I love my Alexa.  As I moved into my new house, I made sure that she is an integral part, from controlling the lights, to playing music, providing news and updates.

But Siri and I don't have the same close relationship. I end up yelling at her in frustration more often than not. She just doesn't understand my Southern accent.

I was visiting with Kriti Sharma, the VP of Bots and Artificial Intelligence (AI) from Sage and shared my love for Alexa and frustration with Siri while we discussed the new Sage artificial intelligence bot Pegg. 

Pegg, a smart agent recently introduced by Sage, can take care of simple accounting tasks such as sending or following up on an invoice, coding expenses against account codes and informing you that your bank balance is low - all by asking her simple natural language questions.  Good news for me, she is integrated into Alexa.

It was during my conversation with Kriti that I became aware of a gender bias that is slowly being introduced into artificial intelligence. 

Let me explain:

Our first introductions to AI are often systems like Alexa and Siri - they are at our beckon and call to do the tasks we ask.  Individuals in the field, Kriti included, share stories of how inappropriate, even abusive, users of artificial intelligence can be. 

In fact, the team at Sage had to consider how Pegg would respond to statements like "Pegg, I love you" or "Pegg, I hope you die".

Contrast these helpers with the artificial intelligence created by other companies: IBM has created Watson, and ROSS is the first AI Lawyer.  Both male personas in what has been traditionally a male dominated profession.

See the problem? 

The world of Artificial Intelligence continues to reinforce existing gender bias by creating "assistants" that have female personas that are meant to serve us and where "experts" are given male personas. Kriti shared:

"Gender bias is systematically built into the world we live in. It has long been suggested that the default voices are female because humans associate women's voices with helpfulness and support. These kinds of gendered associations and perceptions exemplify biases that we are perpetuating in the machines we are building."

While this seems minor, studies have proven that these subtle suggestions dramatically impact the way we view the world.

When asked what could be done to circumvent this future, Kriti shared the following advice:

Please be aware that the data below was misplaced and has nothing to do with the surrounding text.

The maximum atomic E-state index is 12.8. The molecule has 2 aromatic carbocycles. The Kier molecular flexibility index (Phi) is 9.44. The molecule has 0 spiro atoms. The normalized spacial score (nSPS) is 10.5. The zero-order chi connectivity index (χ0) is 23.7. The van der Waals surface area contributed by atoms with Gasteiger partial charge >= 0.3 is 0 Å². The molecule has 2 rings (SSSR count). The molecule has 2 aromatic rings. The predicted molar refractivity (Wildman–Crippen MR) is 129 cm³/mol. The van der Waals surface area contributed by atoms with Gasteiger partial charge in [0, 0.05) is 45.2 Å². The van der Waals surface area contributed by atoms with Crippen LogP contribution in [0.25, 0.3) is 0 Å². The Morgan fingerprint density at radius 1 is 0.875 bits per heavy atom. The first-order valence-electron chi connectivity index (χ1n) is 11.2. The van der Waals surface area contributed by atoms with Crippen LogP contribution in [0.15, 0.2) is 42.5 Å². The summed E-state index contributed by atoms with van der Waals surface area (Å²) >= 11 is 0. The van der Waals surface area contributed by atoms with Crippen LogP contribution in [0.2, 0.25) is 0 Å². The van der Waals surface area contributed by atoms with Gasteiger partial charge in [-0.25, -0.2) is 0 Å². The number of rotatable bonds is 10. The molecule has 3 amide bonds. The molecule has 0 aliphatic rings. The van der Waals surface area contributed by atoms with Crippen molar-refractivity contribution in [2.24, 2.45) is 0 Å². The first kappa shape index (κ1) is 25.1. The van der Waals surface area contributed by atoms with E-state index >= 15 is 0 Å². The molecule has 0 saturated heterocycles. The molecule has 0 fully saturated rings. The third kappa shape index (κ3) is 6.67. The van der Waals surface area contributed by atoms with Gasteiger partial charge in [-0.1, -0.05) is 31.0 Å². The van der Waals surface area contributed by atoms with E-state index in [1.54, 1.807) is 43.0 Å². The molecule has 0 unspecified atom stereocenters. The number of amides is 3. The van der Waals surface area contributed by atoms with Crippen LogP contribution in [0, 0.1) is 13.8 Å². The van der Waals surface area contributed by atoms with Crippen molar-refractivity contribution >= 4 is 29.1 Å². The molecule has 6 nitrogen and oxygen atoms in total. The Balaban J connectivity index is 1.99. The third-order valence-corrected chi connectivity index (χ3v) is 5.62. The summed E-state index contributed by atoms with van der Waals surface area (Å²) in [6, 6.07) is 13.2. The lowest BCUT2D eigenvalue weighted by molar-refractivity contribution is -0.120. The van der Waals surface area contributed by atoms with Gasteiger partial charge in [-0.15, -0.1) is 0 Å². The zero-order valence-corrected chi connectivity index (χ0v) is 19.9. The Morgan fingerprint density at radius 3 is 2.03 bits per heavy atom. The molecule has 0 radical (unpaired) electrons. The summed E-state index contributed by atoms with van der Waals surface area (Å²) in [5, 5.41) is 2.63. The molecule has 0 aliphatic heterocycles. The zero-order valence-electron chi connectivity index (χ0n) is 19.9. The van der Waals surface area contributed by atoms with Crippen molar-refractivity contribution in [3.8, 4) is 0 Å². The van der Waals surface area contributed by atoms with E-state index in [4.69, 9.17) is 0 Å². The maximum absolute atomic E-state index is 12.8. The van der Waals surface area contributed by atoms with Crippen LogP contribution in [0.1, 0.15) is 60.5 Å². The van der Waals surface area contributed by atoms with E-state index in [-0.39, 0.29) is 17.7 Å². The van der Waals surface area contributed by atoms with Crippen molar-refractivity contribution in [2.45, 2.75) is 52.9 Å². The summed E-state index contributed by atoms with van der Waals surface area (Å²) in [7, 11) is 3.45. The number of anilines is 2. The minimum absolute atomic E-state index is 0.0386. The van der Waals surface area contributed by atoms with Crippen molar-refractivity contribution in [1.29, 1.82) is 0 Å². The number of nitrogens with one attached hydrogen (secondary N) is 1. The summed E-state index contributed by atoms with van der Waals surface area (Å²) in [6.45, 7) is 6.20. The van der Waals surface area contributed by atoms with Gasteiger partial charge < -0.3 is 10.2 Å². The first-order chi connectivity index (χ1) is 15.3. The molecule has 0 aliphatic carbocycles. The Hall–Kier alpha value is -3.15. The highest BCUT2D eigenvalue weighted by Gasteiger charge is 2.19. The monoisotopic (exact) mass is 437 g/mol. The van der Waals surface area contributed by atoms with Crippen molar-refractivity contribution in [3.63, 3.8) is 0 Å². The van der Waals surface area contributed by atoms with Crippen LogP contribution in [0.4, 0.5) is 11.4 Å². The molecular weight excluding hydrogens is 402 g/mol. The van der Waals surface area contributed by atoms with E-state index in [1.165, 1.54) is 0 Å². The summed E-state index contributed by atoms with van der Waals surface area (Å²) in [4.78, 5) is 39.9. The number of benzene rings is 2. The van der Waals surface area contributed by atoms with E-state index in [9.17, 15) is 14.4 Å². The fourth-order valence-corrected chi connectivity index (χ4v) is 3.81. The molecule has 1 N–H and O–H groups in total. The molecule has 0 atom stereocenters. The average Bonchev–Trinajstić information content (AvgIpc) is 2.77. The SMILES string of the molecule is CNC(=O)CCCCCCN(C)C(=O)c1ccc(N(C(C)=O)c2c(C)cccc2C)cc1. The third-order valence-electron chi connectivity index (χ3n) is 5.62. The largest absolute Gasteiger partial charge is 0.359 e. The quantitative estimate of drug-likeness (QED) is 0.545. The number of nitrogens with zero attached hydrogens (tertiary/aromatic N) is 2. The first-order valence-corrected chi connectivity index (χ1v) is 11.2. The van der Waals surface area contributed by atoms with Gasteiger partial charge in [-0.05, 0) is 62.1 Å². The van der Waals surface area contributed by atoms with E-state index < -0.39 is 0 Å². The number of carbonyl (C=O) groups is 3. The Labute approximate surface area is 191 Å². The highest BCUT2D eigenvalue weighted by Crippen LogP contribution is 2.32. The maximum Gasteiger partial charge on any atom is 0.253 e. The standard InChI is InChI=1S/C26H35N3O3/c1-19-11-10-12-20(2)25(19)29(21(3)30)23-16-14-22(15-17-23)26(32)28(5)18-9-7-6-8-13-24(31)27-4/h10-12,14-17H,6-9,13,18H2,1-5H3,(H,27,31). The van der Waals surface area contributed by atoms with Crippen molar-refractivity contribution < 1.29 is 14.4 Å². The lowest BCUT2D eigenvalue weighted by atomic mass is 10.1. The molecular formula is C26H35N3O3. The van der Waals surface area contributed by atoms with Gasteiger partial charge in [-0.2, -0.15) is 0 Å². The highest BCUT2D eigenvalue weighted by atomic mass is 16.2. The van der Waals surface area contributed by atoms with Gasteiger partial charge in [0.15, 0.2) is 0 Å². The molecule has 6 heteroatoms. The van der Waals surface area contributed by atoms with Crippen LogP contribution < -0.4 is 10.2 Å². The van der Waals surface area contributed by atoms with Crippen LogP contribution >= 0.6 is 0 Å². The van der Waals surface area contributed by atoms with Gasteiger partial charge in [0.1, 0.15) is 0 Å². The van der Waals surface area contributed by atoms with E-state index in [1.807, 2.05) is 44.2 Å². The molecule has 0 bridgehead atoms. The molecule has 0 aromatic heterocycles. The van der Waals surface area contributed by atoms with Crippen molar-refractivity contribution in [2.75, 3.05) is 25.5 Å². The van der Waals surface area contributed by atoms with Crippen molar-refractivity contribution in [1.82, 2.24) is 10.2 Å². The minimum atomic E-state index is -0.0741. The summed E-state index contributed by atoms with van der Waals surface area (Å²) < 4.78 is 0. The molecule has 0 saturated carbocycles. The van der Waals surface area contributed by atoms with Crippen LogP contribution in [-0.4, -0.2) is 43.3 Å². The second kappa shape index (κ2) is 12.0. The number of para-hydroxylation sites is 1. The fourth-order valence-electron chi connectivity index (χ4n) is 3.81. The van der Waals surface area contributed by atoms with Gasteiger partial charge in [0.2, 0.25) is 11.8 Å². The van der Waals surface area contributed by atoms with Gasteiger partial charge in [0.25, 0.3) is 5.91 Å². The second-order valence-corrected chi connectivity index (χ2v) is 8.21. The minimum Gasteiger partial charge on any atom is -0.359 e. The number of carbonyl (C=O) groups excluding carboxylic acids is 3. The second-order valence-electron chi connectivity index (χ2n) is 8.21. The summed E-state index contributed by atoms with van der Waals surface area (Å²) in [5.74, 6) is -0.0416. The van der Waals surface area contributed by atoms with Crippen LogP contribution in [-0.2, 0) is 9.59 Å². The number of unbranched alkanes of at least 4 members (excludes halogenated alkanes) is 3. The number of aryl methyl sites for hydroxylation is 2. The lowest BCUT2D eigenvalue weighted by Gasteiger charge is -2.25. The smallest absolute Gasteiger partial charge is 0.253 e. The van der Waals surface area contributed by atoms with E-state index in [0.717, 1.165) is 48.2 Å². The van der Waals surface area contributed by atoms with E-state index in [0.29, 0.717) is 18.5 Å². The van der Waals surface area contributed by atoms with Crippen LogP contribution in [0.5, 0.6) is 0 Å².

"With AI, we as developers have an opportunity right now to stop bias of any kind from being built into our products. One of the perceived advantages of using AI is that it is impartial, logical and objective. However, in reality, AI will always be biased unless it's built with mechanisms to counter the biases left by its developers.  To create truly inclusive AI, it's critical that we recognize how bias infects AI and can make the 'intelligence' generated less than objective."

Kriti continued:

"The first step is to level the playing field by diversifying and enhancing the developer talent pool. Employing a diverse team of developers to build emerging technology, that relies on learning from the humans that build it, will ensure we have machines that recognize all races, gender, voices and faces.

The next step is for businesses to establish ethical technical standards that identify and eliminate biases in AI-- starting with the first line of code.

Providing clear expectations on how developers source and process increasingly more diverse data sets for training AI; as well as, the kinds of specific values embedded in reinforcement learning are crucial for success. We must also consider how the design and persona of anthropomorphic AI assistants or programs reinforce stereotypes on gender roles within the workplace.

By creating an established code of conduct for AI development and training, like the one I helped to create for Sage, businesses can prevent perpetuating biases and stereotypes in their AI technologies."

Published on: Nov 9, 2017
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